According to Hugo, the models used were "into the idea and got paid". Even so, by midyear, a small troll army was up in arms about Hugo for displaying black bodies as "savage fashion", suggesting that the revealing images would put the lives of the Caribbean island's LGBT communities at risk — homosexuality is against the law on the deeply conservative island. But those who moaned clearly didn't get their facts straight, nor do they understand the "trill" crew Hugo collaborated with. (Trill: a hip hop term for well respected, a combination of "true" and "real").
Hugo approached the PH & HBA project as a photographer who frequently shoots luxe fashion. He happened to be in Jamaica at the time, shooting a Paul Smith editorial, with fashion editor Carlos Nazario, his partner in crime at HBA. In true HBA style, the photographer and editor piggy-backed on the Paul Smith shoot pooling resources, says Hugo. Together they street cast for models in Kingston, "guerrilla-style" and wound up with "a diverse crew of porn stars, body builders, models, construction workers and LGBT 'gully queens' who typically only come out at night," explains Hugo. Far from considering himself an activist, Hugo says he was "in part inspired by Jamaican author Marlon James's book A Brief History of Seven Killings and hopes that the project’s exposure "will encourage dialogue about homosexuality of which no mention is made in Jamaican culture".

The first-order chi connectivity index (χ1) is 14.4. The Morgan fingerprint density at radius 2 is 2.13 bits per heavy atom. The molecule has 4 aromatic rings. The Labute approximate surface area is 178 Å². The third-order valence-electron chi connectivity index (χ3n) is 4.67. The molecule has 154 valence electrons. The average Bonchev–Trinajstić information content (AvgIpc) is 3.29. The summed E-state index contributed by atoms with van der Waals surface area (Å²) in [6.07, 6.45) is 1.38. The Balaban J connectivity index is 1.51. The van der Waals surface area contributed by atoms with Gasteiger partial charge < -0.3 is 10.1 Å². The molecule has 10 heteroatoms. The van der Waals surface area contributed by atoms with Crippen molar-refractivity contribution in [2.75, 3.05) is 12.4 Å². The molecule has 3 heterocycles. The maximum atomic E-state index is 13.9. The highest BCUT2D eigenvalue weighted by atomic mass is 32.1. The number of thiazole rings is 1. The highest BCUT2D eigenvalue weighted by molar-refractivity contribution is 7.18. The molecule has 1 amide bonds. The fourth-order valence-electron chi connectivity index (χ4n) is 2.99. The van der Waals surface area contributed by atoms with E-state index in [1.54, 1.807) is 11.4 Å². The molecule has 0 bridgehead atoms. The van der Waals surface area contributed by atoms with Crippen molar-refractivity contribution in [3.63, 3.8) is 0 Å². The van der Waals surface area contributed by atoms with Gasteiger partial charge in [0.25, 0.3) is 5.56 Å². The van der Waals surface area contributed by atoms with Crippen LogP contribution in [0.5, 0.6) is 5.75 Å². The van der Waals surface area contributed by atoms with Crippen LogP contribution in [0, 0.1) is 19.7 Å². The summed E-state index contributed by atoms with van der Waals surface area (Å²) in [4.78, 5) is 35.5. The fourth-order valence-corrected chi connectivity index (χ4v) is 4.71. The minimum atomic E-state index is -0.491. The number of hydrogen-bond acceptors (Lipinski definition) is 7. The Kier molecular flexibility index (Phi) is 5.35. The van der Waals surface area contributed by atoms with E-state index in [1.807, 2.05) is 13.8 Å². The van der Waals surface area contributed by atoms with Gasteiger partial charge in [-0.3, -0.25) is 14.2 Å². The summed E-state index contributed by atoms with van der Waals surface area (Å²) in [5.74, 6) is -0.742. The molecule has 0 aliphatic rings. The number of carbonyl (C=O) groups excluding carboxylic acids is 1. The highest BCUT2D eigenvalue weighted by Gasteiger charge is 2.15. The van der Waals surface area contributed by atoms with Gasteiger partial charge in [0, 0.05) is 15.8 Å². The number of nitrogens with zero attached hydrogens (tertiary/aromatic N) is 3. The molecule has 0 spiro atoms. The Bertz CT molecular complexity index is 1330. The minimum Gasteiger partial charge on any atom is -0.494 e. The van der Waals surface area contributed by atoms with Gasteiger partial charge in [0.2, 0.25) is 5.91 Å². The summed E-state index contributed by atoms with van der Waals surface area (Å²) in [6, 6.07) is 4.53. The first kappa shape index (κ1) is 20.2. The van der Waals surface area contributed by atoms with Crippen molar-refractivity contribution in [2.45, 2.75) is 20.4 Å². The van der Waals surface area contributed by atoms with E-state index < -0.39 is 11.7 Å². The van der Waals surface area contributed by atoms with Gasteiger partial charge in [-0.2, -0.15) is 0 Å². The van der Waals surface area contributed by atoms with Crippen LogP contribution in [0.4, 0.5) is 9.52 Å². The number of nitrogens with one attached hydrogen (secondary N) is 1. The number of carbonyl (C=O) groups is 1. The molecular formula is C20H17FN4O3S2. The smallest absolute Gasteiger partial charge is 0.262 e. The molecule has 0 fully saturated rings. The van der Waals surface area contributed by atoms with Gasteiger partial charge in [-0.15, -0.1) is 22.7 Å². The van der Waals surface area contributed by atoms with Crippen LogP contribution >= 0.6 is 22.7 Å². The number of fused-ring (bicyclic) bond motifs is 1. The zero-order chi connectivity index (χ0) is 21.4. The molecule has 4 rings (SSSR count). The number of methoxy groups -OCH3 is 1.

The HBA street silhouette, formalizing sloppiness is distinctly New York, with a uniquely super-animated edge. "Butch for street, smart for school, glam for club, proudly ghetto and proudly elite," as described by Oliver. HBA is run and owned by LGBT men and women of Caribbean descent. Hugo says he only met the mastermind Oliver, who graduated from New York's Harvey Milk High School, much later and happens to be "both inspired and terrified of him".
Inadvertently, the fascination with the half-dressed "thug" silhouette presented in PH & HBO fits into the HBA ethos. After all, if we all stuck to the rules, French photographer Jean Paul Goude would have photographed French poodles or men wearing berets on bicycles smoking Gitanes with baguettes under their arms, and most certainly not Grace Jones a la Jungle Fever.